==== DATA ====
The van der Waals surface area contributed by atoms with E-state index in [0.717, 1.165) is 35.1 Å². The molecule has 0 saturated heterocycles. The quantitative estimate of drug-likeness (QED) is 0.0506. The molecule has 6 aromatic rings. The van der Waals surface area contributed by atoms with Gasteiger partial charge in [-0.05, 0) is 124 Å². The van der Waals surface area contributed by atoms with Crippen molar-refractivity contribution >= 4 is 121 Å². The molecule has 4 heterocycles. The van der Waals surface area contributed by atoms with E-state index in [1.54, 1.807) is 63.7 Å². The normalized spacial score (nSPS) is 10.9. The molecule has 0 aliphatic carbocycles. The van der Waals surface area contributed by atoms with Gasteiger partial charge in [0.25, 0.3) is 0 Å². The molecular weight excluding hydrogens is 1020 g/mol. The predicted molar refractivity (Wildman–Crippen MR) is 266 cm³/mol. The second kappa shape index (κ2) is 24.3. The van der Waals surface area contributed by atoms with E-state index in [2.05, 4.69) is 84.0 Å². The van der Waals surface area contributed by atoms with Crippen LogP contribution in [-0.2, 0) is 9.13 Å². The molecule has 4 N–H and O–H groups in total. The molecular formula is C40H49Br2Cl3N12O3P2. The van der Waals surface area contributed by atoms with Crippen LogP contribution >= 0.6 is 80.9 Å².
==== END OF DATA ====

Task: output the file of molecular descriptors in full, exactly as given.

The van der Waals surface area contributed by atoms with E-state index in [0.717, 1.165) is 35.1 Å². The molecule has 0 saturated heterocycles. The quantitative estimate of drug-likeness (QED) is 0.0506. The molecule has 6 aromatic rings. The van der Waals surface area contributed by atoms with Gasteiger partial charge in [-0.05, 0) is 124 Å². The van der Waals surface area contributed by atoms with Crippen molar-refractivity contribution >= 4 is 121 Å². The molecule has 4 heterocycles. The van der Waals surface area contributed by atoms with E-state index in [1.54, 1.807) is 63.7 Å². The normalized spacial score (nSPS) is 10.9. The molecule has 0 aliphatic carbocycles. The van der Waals surface area contributed by atoms with Gasteiger partial charge in [0.25, 0.3) is 0 Å². The molecular weight excluding hydrogens is 1020 g/mol. The predicted molar refractivity (Wildman–Crippen MR) is 266 cm³/mol. The second kappa shape index (κ2) is 24.3. The van der Waals surface area contributed by atoms with E-state index in [2.05, 4.69) is 84.0 Å². The van der Waals surface area contributed by atoms with Crippen LogP contribution in [-0.2, 0) is 9.13 Å². The molecule has 4 N–H and O–H groups in total. The molecular formula is C40H49Br2Cl3N12O3P2. The van der Waals surface area contributed by atoms with Crippen LogP contribution >= 0.6 is 80.9 Å².